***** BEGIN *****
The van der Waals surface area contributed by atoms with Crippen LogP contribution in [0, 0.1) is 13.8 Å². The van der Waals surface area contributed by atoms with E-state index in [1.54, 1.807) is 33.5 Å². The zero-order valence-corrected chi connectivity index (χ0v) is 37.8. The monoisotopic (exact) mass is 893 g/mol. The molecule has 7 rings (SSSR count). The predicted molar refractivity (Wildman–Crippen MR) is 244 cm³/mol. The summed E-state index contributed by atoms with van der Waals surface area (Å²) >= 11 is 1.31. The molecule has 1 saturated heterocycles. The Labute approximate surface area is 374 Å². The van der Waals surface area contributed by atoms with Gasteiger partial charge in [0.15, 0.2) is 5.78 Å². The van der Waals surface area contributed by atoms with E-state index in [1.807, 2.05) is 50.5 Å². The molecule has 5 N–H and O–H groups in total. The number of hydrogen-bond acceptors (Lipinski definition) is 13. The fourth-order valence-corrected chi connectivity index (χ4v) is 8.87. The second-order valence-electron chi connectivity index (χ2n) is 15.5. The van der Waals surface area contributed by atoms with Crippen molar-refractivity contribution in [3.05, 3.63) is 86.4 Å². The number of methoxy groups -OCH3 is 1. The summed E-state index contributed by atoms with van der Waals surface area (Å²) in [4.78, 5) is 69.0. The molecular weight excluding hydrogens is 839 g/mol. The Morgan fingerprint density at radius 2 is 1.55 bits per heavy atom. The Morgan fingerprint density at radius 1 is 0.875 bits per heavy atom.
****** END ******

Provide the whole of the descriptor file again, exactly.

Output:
The van der Waals surface area contributed by atoms with Crippen LogP contribution in [0, 0.1) is 13.8 Å². The van der Waals surface area contributed by atoms with E-state index in [1.54, 1.807) is 33.5 Å². The zero-order valence-corrected chi connectivity index (χ0v) is 37.8. The monoisotopic (exact) mass is 893 g/mol. The molecule has 7 rings (SSSR count). The predicted molar refractivity (Wildman–Crippen MR) is 244 cm³/mol. The summed E-state index contributed by atoms with van der Waals surface area (Å²) >= 11 is 1.31. The molecule has 1 saturated heterocycles. The Labute approximate surface area is 374 Å². The van der Waals surface area contributed by atoms with Gasteiger partial charge in [0.15, 0.2) is 5.78 Å². The van der Waals surface area contributed by atoms with E-state index in [1.807, 2.05) is 50.5 Å². The molecule has 5 N–H and O–H groups in total. The number of hydrogen-bond acceptors (Lipinski definition) is 13. The fourth-order valence-corrected chi connectivity index (χ4v) is 8.87. The second-order valence-electron chi connectivity index (χ2n) is 15.5. The van der Waals surface area contributed by atoms with Crippen molar-refractivity contribution in [3.05, 3.63) is 86.4 Å². The number of methoxy groups -OCH3 is 1. The summed E-state index contributed by atoms with van der Waals surface area (Å²) in [4.78, 5) is 69.0. The molecular weight excluding hydrogens is 839 g/mol. The Morgan fingerprint density at radius 2 is 1.55 bits per heavy atom. The Morgan fingerprint density at radius 1 is 0.875 bits per heavy atom.